Public works officials are weighing how to best utilize the city’s $244 million aquifer storage and recovery project – if the City Council gives it a prominent role in Wichita’s water future.
Public works director Alan King wouldn’t rule out more staffing or more money if the groundwater project – currently half done – is enhanced or completed at the direction of the council. However, King and Ben Nelson, who manages strategic services for the public works department, said the project and the city’s equus beds well field are adequately staffed to handle current water production.
“It’s possible we could need to go to the council for a budget request,” King said. “It depends entirely on the role that ASR is going to play going forward.”
City staff is preparing a “white paper” on options for a new city water source, to be publicly unveiled in May. Part of those recommendations will include the future role of the groundwater project, some 13 years in the development before a second phase went on line last year as a three-year drought wound down.
The two future water options getting the hardest look right now include enhancing the groundwater project with 30 new wells to increase water production capabilities and buying treated water from El Dorado Reservoir. Another involves completing the two remaining phases in the recharge and recovery project, at an estimated cost of at least $300 million.
Putting more money into the groundwater project drew some political fire last week from the council, but City Manager Robert Layton told The Eagle last week the city wouldn’t have had enough water to survive last summer’s drought without it.
Council members could also combine options, and several are discussing a plan that would include water from Cheney Reservoir, water from an enhanced groundwater project and new water from El Dorado Reservoir.
Currently, the well field has 12 staffers who double as ASR workers when there’s water to be withdrawn in the Little Arkansas River, Nelson said. Responding to public criticism that the well field is understaffed and underutilized for maximum water production, King said that crew worked round-the-clock last year as river water was treated and injected into the aquifer.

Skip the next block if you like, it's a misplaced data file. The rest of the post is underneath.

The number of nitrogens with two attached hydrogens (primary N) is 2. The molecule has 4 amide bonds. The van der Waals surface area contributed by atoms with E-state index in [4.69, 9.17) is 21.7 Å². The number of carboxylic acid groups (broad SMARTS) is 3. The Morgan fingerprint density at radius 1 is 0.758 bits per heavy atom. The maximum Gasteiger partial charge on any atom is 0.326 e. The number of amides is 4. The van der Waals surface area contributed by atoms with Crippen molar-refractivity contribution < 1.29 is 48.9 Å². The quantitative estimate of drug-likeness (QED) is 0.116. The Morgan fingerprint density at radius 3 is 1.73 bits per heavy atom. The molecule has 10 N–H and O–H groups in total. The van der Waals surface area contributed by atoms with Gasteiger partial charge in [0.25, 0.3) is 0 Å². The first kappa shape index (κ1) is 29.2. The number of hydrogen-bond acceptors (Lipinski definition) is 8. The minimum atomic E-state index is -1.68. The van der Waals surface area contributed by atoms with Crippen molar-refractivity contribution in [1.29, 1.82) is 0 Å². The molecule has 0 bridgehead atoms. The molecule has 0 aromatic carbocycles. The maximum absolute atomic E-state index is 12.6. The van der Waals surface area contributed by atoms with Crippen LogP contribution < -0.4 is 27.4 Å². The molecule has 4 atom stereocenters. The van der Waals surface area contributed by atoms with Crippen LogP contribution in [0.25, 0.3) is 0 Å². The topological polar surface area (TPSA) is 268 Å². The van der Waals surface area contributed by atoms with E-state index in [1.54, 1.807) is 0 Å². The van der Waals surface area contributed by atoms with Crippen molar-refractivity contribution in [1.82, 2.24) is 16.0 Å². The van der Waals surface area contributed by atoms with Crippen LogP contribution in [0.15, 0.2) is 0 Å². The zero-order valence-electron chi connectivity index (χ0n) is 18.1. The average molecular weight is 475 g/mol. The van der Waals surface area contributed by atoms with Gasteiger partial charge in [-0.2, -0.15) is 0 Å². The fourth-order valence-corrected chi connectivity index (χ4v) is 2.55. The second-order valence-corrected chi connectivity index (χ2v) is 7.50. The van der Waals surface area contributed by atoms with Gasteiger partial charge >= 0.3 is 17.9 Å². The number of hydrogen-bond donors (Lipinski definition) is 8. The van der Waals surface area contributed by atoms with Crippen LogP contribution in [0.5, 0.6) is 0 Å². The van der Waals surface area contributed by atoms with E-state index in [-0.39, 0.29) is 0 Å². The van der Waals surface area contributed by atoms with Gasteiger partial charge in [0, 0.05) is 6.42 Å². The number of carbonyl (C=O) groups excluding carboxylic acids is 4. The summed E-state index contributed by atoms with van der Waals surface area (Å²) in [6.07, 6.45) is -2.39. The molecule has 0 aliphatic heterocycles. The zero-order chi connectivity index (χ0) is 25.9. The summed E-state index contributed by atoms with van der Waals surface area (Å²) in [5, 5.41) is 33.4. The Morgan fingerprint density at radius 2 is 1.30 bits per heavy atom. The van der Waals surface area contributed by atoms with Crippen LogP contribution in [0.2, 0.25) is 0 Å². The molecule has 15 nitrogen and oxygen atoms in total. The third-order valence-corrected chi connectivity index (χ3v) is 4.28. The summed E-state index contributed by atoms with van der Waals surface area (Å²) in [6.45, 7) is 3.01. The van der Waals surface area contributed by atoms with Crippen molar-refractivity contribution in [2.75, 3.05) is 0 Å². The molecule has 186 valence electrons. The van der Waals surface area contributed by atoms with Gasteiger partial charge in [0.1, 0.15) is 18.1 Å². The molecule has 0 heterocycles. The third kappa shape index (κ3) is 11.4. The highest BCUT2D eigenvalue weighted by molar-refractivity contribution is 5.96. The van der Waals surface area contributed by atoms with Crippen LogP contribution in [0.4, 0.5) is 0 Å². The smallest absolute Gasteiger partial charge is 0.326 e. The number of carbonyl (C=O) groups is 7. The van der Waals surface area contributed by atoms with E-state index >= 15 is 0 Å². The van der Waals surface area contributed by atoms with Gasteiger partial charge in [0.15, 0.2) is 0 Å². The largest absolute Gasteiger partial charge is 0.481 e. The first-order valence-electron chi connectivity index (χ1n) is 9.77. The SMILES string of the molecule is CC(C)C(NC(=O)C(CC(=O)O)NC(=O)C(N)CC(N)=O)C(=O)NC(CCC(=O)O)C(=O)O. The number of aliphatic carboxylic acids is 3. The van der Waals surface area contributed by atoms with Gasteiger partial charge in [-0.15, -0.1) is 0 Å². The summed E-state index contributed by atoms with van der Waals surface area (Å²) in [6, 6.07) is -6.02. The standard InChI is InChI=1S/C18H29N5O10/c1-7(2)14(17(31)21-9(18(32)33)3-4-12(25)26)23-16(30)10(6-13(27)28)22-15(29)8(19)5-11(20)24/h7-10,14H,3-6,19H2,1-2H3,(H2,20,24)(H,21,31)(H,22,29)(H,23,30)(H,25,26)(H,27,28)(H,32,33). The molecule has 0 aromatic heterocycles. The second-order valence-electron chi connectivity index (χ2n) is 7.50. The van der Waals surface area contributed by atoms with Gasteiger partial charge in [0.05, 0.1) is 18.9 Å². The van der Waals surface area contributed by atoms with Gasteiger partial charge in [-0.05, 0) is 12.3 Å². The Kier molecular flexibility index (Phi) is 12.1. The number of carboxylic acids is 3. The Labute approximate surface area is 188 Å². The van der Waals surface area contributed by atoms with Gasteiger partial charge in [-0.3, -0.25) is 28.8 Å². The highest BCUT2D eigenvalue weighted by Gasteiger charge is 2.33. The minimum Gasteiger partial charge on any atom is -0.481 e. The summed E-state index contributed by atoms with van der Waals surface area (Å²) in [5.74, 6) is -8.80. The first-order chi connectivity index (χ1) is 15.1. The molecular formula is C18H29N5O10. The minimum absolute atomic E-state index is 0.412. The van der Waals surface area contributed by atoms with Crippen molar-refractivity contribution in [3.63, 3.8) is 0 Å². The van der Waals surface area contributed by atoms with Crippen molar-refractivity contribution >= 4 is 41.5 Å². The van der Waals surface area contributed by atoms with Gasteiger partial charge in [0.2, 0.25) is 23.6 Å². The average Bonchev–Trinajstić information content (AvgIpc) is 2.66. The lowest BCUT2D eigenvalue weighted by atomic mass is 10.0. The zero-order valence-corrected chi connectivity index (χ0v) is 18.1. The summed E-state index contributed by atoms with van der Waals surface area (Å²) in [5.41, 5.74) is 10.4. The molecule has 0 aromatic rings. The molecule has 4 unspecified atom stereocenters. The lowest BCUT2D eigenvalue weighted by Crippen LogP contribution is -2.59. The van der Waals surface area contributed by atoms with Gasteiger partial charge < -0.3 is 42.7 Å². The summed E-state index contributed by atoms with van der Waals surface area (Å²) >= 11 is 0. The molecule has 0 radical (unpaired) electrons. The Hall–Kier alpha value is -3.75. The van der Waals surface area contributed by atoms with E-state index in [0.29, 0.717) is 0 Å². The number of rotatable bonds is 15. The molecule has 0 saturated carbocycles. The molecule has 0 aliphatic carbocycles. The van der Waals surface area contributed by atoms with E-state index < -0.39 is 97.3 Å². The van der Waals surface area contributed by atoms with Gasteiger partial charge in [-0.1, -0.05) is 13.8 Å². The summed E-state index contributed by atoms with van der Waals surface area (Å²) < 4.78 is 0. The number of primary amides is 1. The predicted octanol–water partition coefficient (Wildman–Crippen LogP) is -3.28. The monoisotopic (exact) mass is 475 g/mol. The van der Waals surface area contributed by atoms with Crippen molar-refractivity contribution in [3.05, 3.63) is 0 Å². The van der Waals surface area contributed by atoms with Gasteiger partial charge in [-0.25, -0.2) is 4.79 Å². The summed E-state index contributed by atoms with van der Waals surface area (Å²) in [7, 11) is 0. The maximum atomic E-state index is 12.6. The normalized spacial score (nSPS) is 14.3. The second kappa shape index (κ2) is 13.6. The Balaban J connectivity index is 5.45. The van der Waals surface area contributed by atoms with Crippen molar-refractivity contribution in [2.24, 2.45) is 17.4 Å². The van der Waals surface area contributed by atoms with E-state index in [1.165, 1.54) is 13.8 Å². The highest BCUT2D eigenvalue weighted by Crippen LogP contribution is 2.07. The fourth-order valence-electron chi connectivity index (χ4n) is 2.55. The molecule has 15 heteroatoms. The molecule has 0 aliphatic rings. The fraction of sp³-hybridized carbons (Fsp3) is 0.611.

“We had some overtime,” King said. “And we certainly had some re-purposing of employees. But we handled the water that was there.”
For more than a decade, the city has been taking water from the Little Arkansas River, treating it and putting it into the Equus Beds, a sprawling underground water formation northwest of the city. The purpose is to store enough water to get the city through another drought while avoiding the multi-million-dollar price tag with building a new reservoir.
Finishing the aquifer storage and recharge project, ASR for short, would bring the total price tag for the water project to well over a half-billion dollars. Meanwhile, new ways to bring water to Wichita have developed in the past decade, and they might be cheaper than finishing ASR, City Manager Robert Layton and public works officials said last week.
City officials believe that a completed ASR project would produce about 11,000 acre-feet of water a year, or 3.5 billion gallons – the same amount the city would buy in a $250 million plan to buy water and build a pipeline to El Dorado Reservoir.